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LGBT survey shows progress being made in Colorado -- but there's still a ways to go

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The results of a recent statewide poll of gay, lesbian, bisexual and transgender Coloradans by the new gay-rights organization One Colorado are in -- and they make for some interesting reading.

For example, only 50 percent of LGBT Coloradans are out about their sexuality to extended family members.

Here are some additional bullets:

  • 57 percent report being harassed on the street within the past year. But of those who were abused, 87 percent did not report verbal abuse and 65 percent did not report physical abuse. Safety is clearly an important issue: Respondents ranked ensuring safe schools for LGBT youth their number-one priority.
    • 53 percent live with a partner, and 22 percent are parents.

    • 27 percent of gay men and lesbians report employment discrimination.Transgender folks report having a hard time finding good-paying jobs, and 25 percent earn less than $10,000 a year.

    • 15 percent have no health insurance. But of those insured, 42 percent say their employer also offers benefits to their partner.

    • Of those who attend religious services, 31 percent say their congregation isn't inclusive.

    One Colorado surveyed more than 4,500 LGBT Coloradans; 4,619 responded to the online survey in January and February, and the organization distributed printed surveys as well. It also commissioned two research firms to survey 1,000 Coloradans about gay-rights issues. Among the results:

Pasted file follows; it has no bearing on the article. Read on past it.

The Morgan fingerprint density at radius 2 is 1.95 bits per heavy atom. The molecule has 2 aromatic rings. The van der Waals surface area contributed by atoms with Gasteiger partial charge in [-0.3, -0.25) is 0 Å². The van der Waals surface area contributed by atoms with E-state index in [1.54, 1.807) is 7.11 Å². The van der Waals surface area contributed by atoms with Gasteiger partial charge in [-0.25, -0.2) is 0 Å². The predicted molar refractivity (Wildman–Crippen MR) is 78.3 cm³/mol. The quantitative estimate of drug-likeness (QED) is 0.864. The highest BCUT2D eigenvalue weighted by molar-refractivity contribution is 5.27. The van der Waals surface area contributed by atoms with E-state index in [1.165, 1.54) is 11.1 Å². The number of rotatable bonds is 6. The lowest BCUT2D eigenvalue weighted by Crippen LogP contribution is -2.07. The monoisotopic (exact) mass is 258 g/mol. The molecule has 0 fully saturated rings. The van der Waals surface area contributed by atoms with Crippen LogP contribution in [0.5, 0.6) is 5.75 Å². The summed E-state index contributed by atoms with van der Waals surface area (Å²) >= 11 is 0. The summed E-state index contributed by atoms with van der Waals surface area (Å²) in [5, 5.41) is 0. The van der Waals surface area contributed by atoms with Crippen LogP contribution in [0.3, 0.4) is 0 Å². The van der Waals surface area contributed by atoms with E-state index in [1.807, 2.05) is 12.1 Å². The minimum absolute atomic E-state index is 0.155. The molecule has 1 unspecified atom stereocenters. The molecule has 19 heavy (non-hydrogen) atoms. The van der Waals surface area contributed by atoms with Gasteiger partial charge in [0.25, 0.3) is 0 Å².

• 70 percent of Coloradans know at least one gay or lesbian person.

    • 84 percent support same-sex couples making end-of-life decisions for one another.

    • 72 percent support the right for same-sex couples to be covered by their partner's health insurance.

    • 64 percent support same-sex couples enjoying the same legal rights as married heterosexual couples.

    • 56 percent support the right for same-sex couples to adopt children.

    In an e-mail, One Colorado board president Bobby Clark called the results "groundbreaking" and pointed out that more Coloradans appear to support LGBT rights than ever before. But, he wrote, there's still a ways to go. "While Colorado has made progress in recent years, the survey shows there is much work still to be done," he wrote. "One Colorado can now utilize the data to drive activity that is reflective of the people, increasing respect and equality."

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